  Eshé-Rae Adams, PHR June, 2014

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  Eshé-Rae Adams, PHR June, 2014
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Eshé-Rae Adams, PHR
June, 2014
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10 things to do before your interview
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Job Interview – Do’s and Don’ts
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Did you know?
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Types of Interview Questions
 Behavioral
 Situational
 Skill tests
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Review your resume
Research
Study
Rehearse
Develop your own questions
Dress for success
Looks matter
Practice positive visualization
Prepare materials
Rest well
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Be sure you know what is on your resume
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Update your resume
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Ask someone to review your resume
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Revisit from the employer’s point view
o What was it that caught their eye?
• Specialized experience
• Unique training or certifications
• Steady history
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Visit the company’s website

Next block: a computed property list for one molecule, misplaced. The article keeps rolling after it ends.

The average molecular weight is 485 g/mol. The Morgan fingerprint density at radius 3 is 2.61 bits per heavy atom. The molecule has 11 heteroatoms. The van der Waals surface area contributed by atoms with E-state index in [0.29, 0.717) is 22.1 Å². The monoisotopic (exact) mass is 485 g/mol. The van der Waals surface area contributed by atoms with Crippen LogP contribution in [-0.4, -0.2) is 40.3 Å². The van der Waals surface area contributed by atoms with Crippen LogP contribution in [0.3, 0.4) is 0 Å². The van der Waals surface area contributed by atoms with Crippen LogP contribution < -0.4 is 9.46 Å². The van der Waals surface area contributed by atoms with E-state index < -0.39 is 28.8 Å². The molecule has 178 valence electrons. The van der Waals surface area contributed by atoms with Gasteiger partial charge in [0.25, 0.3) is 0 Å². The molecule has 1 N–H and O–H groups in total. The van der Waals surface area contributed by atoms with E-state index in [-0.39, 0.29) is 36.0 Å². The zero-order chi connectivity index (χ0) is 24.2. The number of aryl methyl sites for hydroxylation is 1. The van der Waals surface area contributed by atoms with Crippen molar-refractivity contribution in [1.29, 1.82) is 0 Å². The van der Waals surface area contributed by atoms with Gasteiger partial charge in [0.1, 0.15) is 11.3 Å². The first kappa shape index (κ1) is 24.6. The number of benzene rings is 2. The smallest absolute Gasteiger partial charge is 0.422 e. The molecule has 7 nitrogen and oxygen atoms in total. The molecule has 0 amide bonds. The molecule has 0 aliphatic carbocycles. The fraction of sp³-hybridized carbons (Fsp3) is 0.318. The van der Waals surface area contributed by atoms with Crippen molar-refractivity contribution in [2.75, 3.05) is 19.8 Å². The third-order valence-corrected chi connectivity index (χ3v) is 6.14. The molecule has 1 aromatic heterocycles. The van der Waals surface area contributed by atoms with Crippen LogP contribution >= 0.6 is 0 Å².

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Take notes
• Key People
• Latest press releases
• Company’s annual report
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Gather as much information as you can
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Visit sites such as Glassdoor.com and LinkedIn
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Knowledge is power
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Makes you more confident
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Learn knowledge of company products, services, protocols
and procedures
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Show you are proactive and have an eye for detail
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You will leave a positive impression
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How can you rehearse for something that doesn’t have a
script?
Write one
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Be prepared to discuss your past positions, responsibilities and
accomplishments. Highlight your professional strengths.